ATHENS (Reuters) - Students pelted police with firebombs and stones in Athens on Friday in new clashes that first broke out over the police killing of a teenager.
Students, angry at the shooting incident, low wages and unemployment, attacked police outside the parliament building on a seventh day of violence that has shaken the government. Riot police fired teargas in response.
Greek Prime Minister Costas Karamanlis pledged to guarantee the safety of its people and citizens.
“Greece is a safe country,” he told a news conference in Brussels
Riots since the December 6 shooting of 15-year-old Alexandros Grigoropoulos have destroyed hundreds of shops, banks and cars, rattled the conservative government and shaken investor confidence in the 240 billion euro economy ($315 billion) as the global crisis bites.
Even as Karamanlis spoke in Brussels, about 5,000 protesters marched through Athens carrying banners saying: “The state kills” and “The government is guilty of murder.”
In bond markets, the spread between Greek debt and German benchmark bonds -- a measure of perceived risk -- reached its widest point this decade on Friday, at over 2 percentage points.
“We do not expect investors to forget this situation quickly,” said David Keeble, head of fixed income research at Calyon Bank.
Greece’s debt almost equals its economic output.
Karamanlis said Greece was weathering the credit crunch better than other EU members and sent a message to markets that, despite the crisis, the economy was solid.
“Greece is covering and will (continue) to cover its borrowing needs smoothly,” he said.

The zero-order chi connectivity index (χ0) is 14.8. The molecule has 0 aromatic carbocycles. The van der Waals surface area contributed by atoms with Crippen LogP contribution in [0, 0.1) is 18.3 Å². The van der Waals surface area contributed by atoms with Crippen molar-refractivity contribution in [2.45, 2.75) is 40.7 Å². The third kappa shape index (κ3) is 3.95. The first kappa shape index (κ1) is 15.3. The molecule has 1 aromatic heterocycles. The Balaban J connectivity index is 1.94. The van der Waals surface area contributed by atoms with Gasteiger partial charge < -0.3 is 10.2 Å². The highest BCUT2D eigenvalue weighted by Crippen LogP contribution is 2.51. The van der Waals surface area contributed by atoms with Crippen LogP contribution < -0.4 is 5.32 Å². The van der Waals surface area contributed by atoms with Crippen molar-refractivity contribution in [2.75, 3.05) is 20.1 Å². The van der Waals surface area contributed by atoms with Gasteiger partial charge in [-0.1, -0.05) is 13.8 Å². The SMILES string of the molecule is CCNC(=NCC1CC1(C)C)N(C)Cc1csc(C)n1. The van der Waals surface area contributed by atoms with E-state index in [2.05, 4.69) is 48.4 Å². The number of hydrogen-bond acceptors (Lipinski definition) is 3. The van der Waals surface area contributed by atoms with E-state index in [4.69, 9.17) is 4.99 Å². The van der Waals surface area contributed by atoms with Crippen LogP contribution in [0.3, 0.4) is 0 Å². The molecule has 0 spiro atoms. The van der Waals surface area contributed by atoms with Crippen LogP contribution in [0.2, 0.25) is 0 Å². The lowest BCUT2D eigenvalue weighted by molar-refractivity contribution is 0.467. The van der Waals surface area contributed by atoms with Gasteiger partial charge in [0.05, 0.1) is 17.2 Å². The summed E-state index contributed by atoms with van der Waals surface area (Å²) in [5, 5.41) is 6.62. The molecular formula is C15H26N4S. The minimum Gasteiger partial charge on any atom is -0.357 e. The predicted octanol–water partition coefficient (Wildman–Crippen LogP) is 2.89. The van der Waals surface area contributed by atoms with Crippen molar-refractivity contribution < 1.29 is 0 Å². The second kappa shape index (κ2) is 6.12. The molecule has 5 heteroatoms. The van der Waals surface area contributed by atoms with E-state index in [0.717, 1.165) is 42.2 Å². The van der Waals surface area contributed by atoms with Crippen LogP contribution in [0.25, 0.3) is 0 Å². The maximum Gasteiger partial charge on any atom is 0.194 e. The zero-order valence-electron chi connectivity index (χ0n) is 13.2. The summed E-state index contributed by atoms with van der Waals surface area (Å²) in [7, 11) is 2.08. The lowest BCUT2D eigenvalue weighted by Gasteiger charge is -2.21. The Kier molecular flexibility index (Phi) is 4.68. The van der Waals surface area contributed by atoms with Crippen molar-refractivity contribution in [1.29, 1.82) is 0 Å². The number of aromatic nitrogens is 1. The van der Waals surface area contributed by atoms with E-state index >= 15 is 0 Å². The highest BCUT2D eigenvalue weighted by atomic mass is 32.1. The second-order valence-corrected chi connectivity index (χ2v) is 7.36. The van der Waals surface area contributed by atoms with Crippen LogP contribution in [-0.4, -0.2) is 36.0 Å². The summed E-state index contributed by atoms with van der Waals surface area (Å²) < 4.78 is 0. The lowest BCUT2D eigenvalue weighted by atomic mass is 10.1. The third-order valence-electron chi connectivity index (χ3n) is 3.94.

The killing of Grigoropoulos ignited simmering anger over a series of scandals, unpopular reforms and misfired economic measures as the credit crunch reached Greece.
OUT OF TEARGAS
Police sources say they are running out of teargas after using more than 4,600 capsules in the last week and have urgently contacted Israel and Germany for more stocks.
“Everyone wants this government of murderers to fall. The government in four years has only carried out reforms against students,” said Maria Tsoupri, 22. “We don’t see a future. We have a future only through struggle.”
Karamanlis, whose New Democracy party has a one-seat majority and has seen its popularity ratings dive in recent months, expressed sorrow at the shooting but said the violence that followed was the work of extremists.
Media criticized the government’s slow response to the crisis.
“The Bell Tolls For Karamanlis,” Ta Nea newspaper said on its front page, while Ethnos said “Government Under Siege; Education Protests Escalate.”
Heavy rain helped curtail demonstrations compared to previous days. The protests inspired small protests in some European cities, sowing fears of copy-cat riots elsewhere.
Police said 432 people, including many foreign immigrants, have been detained, with 176 of them charged with violence and looting.
Many Greeks are angry that the policeman charged with murdering the teenager has not expressed remorse. Epaminondas Korkoneas, 37, testified that he fired warning shots in self-defense which ricocheted.
He and his police partner, charged as an accomplice, are being held in jail pending trial, which could take months.
Greeks rushing to work on Friday were keen for their cities to return to normal after the protests, which the Greek Commerce Confederation said caused 200 million euros ($265.3 million) of damage to more than 500 shops in Athens alone.
Several schools and universities remained occupied by students and professors formed a human chain around the main university building to protect it from further damage.
“It will become calm now. But I want the government to clean up, to get the market and the economy moving,” said Isidoros Aletas, 21.
Additional reporting by Daniel Flynn, Michele Kambas and Lefteris Papadimas; Writing by Dina Kyriakidou; Editing by Angus MacSwan
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